Every skier or snowboarder entering a backcountry environment has the responsibility to know and perform a series of tests before dropping in for sweet, untouched turns. An important step in this process is the ski, or slope, cut.
The National Avalanche Center has been kind enough to explain this technique!
Ski or Slope Cut
A stability test where a skier or rider rapidly crosses an avalanche starting zone to see if an avalanche initiates. Slope cuts can be dangerous and should only be performed by experienced people on small avalanche paths or test slopes.
For years, ski patrollers and helicopter ski guides have used what they call “ski cuts” as an effective technique to reduce the odds of getting caught. We like to call them “slope cuts” instead because snowboarders and snowmobilers can do them as well. The idea is that if you trigger an avalanche you want to do it on your terms. That is, you want to do it with your speed built up and heading for an island of safety so that, in theory, if the slope does fracture, your momentum will carry you off of the moving slab.
Remember that slope cuts are only a defensive technique to help increase your odds. If you plan to dive into a slope anyway, it’s one of the most important members of the safe-travel ritual which can save your life.
Beginning at the top of a slope, cross the slope rapidly at about a 45 degree angle, aiming at an island of safety such as trees, rocks, high ground at the edge of the avalanche path or a gentler part of the slope. The first person down should do several slope cuts as they descend the top part of the slope.
Boarders can use a technique similar to skiers above, but may need to “porpoise” (jump up and down aggressively) the board while traversing in order to apply sufficient load to evaluate the slope. Another method is to traverse, slash hard and retreat to an island of safety. It is important to always travel from one island of safety to another when slope cutting.
Unlike skiers and boarders, snowmobilers have the ability to do slope cuts from the bottom. Instead of doing your first high-mark up the middle of slope, either do a high mark off to the side, or a swooping, traversing high-mark low on the slope where you can get off the slope in a hurry if it does break. Also, when high-marking slopes, go up the center and turn toward the outside so that you have the maximum chance of escaping to the side of a slide if you do trigger it. Don’t forget to jump on smaller test slopes (small slopes that won’t kill you) as well to see how they respond. If you fracture the slope while going uphill and you can’t get off to the side, just grab some throttle and keep heading up in hopes that most of the snow will pass beneath you. If you fracture the slope on the way down and can’t get off to the side, your only choice is to try and outrun the avalanche, which might work for small avalanches but probably not for the big, ones.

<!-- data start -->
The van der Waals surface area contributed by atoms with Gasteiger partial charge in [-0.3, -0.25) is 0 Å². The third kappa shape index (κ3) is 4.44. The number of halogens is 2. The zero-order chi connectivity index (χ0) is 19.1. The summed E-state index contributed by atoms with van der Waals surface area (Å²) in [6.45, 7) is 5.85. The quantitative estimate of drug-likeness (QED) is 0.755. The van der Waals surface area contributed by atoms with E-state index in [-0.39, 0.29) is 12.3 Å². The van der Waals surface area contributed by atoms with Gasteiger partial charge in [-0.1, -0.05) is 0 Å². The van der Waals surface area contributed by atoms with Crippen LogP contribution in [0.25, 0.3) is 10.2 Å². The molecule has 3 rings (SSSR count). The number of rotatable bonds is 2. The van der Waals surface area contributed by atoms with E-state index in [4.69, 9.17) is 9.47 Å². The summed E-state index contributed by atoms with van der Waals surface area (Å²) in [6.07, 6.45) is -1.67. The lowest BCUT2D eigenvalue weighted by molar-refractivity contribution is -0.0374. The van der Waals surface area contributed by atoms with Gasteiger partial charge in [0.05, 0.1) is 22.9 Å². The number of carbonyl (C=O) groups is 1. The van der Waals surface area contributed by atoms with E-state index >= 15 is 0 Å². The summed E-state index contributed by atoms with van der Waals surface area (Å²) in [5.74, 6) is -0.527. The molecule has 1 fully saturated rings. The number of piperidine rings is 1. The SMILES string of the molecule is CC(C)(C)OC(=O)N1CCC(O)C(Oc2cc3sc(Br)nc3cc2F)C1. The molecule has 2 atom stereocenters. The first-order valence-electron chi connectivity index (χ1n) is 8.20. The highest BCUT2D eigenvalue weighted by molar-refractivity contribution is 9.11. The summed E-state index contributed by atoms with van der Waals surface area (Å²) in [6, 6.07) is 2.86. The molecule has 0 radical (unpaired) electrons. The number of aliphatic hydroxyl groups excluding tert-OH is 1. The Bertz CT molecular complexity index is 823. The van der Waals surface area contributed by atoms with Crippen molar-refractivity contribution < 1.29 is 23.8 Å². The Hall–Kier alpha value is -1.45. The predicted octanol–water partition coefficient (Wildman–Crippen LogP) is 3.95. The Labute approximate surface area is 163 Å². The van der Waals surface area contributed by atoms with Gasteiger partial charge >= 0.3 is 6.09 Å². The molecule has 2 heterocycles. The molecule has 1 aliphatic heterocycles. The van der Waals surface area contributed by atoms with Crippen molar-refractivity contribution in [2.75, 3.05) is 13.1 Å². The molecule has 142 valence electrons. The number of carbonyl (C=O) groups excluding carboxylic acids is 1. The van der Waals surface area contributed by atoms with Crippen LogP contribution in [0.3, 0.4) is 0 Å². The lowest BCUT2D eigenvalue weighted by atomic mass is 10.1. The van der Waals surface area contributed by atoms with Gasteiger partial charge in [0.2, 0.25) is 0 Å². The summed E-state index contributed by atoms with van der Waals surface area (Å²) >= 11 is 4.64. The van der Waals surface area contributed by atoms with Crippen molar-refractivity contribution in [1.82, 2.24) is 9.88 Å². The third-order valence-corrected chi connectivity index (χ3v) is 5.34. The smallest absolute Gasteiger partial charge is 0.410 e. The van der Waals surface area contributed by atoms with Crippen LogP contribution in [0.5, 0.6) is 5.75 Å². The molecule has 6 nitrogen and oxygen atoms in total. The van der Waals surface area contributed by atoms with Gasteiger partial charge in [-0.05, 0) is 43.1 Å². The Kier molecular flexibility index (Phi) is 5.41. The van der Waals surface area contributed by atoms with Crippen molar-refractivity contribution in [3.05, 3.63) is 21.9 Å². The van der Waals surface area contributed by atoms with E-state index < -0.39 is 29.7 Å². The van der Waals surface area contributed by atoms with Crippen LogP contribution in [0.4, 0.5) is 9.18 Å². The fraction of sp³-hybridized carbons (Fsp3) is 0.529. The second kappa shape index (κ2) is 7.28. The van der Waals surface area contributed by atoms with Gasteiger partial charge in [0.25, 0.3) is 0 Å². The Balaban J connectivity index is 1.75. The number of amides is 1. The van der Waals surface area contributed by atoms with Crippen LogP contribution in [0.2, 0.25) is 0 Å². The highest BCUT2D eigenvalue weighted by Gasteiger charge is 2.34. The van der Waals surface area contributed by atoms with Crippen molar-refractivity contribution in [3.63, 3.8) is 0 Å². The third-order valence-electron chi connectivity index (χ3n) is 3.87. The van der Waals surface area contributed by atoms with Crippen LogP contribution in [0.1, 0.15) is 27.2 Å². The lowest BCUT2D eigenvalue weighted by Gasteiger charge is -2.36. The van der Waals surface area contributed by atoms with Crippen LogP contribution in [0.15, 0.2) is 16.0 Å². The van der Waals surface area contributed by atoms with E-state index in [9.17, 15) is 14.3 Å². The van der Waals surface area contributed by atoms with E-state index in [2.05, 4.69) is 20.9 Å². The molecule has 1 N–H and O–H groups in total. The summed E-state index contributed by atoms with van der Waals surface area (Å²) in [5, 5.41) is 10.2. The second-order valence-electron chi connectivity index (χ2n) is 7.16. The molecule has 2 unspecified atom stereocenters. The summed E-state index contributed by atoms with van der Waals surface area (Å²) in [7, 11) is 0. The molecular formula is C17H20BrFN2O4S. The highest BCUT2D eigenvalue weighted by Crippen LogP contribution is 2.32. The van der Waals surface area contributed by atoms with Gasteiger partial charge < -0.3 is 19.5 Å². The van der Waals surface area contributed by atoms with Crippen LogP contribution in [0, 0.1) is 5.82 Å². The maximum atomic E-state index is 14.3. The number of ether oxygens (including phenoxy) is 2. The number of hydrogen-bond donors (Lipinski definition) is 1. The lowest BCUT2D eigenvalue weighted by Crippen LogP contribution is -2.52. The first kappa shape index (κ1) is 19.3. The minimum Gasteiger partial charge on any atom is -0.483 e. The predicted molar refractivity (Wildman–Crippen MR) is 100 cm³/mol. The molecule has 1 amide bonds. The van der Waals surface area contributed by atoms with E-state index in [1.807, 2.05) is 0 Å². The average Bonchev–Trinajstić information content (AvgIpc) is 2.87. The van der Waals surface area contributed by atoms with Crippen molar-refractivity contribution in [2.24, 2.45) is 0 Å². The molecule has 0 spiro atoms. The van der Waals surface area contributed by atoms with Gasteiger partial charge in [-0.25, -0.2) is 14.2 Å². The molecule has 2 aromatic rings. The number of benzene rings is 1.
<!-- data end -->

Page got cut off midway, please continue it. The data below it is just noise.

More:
Slope Cut Caveats
• Although slope cuts work fairly well for soft, shallow slabs slope cuts are much more tricky for hard or deep slabs because they tend to bridge your weight over a wider area and it’s much more difficult for a person to trigger the buried weak layer. Although hard or deep slabs are difficult to trigger, once triggered, they tend to be much larger than soft slabs, they tend to break up above you. Plus, they’re difficult to escape because you must negotiate large, hard blocks. But still, as a defensive technique, slope cuts on hard or deep slabs are better than nothing.
• Slope cuts are not your first few turns or passes on a slope. They are done deliberately to test a slope, and should always be executed under the assumption that you will trigger a slide. If you don’t feel comfortable with the consequences of the slope releasing, don’t do a slope cut! Don’t get cocky just because you’ve successfully cut a few avalanches and escaped. Slope cuts are not a guarantee, they’re just one more tool in your bag of tricks.
• Keep your speed up. Slope cuts depend on momentum to take you off the slab. Don’t get bogged down at the top of a high mark and on skis or snowboard, don’t poke along like a cow. Make like an antelope.
• Use a belay rope. Most serious avalanche professionals carry and use a belay rope, perhaps a lightweight piece of 7 mm x 30 meter rope. The extra pound can prevent countless gray hairs. You can use a belay rope for digging a snowpit on a suspect slope, rappelling past obstacles, slope cutting, kicking or sawing cornices, waiting for an explosive to go off when standing in an insecure spot or doing a rescue. Ropes are good. Carry one.